Journal Article Page
European UrologyVolume 62, issue 3, pages e49-e68, September 2012
Increasing Risk of Infectious Complications After Transrectal Ultrasound–Guided Prostate Biopsies: Time to Reassess Antimicrobial Prophylaxis?
Accepted 19 April 2012, Published online 3 May 2012, pages 453 - 459
An increasing risk of infectious complications following transrectal ultrasound–guided prostate needle biopsy (PNB) has been observed recently in some centers.
To delineate the risk factors associated with post-PNB bacteremia and/or urinary tract infection (UTI) and determine why this risk has risen over time.
Design, setting, and participants
A case–control study in a Canadian tertiary-care center. Cases were all patients who developed bacteremia and/or UTIs after PNB between 2002 and 2011; controls were randomly selected among patients who underwent a PNB without such complications.
Outcome measurements and statistical analysis
Crude and adjusted odds ratios and their 95% confidence intervals were calculated using logistic regression.
Results and limitations
A total of 5798 PNBs were performed during the study period, following which there were 48 cases of urinary sepsis (42% with bacteremia). The incidence increased from 0.52 infections per 100 biopsies in 2002–2009 to 2.15 infections per 100 biopsies in 2010–2011 (p < 0.001). Escherichia coli was the predominant pathogen (75% of cases). Among 42 patients whose post-PNB infection was caused by aerobic or facultative Gram-negative rods, 22 patients (52%) were infected by pathogens resistant to ciprofloxacin. Independent risk factors for post-PNB infection were diabetes, hospitalization during the preceding month, chronic obstructive pulmonary disease, and performance of the biopsy in 2010–2011. In 2010–2011, the minimal inhibitory concentrations for ciprofloxacin increased compared with 2002–2009 (p < 0.03). The major limitation of the study was its retrospective hospital-based nature, which hampered data collection on outpatient antibiotic prescriptions.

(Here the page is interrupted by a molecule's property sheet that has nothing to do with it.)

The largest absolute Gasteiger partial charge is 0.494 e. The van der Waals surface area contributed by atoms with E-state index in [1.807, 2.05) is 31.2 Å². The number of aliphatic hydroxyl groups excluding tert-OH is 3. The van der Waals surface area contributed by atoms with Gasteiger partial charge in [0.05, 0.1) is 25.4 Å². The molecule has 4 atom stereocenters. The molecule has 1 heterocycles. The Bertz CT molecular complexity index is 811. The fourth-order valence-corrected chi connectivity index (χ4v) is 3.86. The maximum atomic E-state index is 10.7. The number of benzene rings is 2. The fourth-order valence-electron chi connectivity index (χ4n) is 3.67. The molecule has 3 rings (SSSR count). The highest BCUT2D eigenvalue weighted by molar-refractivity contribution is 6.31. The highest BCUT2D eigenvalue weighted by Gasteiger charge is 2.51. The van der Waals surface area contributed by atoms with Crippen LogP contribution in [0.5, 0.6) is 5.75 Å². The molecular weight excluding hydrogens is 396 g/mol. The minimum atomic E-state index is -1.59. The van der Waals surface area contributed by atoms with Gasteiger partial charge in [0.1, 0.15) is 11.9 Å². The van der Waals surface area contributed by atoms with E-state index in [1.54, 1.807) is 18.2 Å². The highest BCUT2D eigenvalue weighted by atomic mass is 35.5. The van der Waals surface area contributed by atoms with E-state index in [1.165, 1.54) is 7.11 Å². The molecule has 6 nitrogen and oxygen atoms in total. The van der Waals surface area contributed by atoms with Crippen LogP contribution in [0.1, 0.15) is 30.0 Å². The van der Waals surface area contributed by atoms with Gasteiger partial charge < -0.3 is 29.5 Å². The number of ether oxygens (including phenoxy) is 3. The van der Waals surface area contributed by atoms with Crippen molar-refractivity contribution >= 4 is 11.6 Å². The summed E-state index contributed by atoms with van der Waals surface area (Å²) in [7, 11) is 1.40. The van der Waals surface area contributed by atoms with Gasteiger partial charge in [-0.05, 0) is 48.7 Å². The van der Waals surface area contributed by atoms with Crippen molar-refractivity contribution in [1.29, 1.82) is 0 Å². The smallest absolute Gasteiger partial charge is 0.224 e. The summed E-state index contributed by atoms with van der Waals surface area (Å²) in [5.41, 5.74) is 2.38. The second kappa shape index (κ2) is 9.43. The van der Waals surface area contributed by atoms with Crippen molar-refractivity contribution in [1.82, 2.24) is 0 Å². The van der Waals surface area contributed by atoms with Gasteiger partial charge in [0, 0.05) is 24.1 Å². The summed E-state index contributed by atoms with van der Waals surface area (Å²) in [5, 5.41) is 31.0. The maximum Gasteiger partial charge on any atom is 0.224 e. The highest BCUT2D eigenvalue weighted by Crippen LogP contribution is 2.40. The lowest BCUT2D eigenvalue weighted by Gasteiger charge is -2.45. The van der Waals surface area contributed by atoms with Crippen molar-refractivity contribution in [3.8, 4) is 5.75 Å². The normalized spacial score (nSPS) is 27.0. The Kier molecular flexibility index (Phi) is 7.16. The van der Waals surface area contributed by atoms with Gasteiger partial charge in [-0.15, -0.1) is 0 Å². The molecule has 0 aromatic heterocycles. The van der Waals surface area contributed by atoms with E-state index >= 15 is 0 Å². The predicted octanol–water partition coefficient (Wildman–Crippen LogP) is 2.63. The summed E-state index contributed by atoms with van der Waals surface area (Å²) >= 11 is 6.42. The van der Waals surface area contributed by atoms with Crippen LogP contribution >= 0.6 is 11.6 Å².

In the past 2 yr, ciprofloxacin resistance contributed to the increasing incidence of post-PNB infections in our center. Novel antibacterial prophylaxis approaches need to be evaluated.
In 2008, prostate cancer was diagnosed in 340 000 men and caused nearly 71 000 deaths across the European Union . In the United States, it is estimated that >1 million ultrasound-guided prostate needle biopsies (PNBs) are performed annually . Complications include hematuria, hemospermia, bacteremia, and urinary tract infections (UTIs) . Fluoroquinolones (FQs) are the most frequently used antibacterial prophylaxis before transrectal prostate biopsy. They are attractive because of their high bioavailability, antimicrobial spectrum, and high concentrations in prostatic tissues. Randomized controlled trials have demonstrated their efficacy in decreasing the risk of sepsis after PNB  and , and ciprofloxacin for 1 d is currently recommended by European, US, and Canadian expert committees , , and .
Lately, increasing post-PNB infectious complication rates have been observed in Europe and North America , , , and . Some of these prior studies have mentioned the potential impact of increasing FQ resistance on antibacterial treatment prior to biopsy, but they were descriptive, lacked a control group  and , did not evaluate risk factors , or lacked a microbiologic definition of the outcomes  and . Consequently, no mitigating strategy has been proposed.
To delineate the respective contribution of antimicrobial resistance, patient-related risk factors, and procedure-related risk factors in the emergence of post-PNB infections, we conducted a case–control study of patients diagnosed with post–prostate biopsy infections between 2002 and 2011 in a secondary- and tertiary-care hospital in Canada.
2. Patients and methods
2.1. Population and design
The Centre Hospitalier Universitaire de Sherbrooke (CHUS) provides all hospital care to the 155 583 residents of Sherbrooke, Quebec, Canada; most hospital care for the rest of the Estrie region (total population: 309 975) in southern Quebec; and referral services for a larger catchment population. The study population included all patients who underwent a PNB between January 2002 and June 2011 at CHUS; two urologists performed most of the prostate biopsies.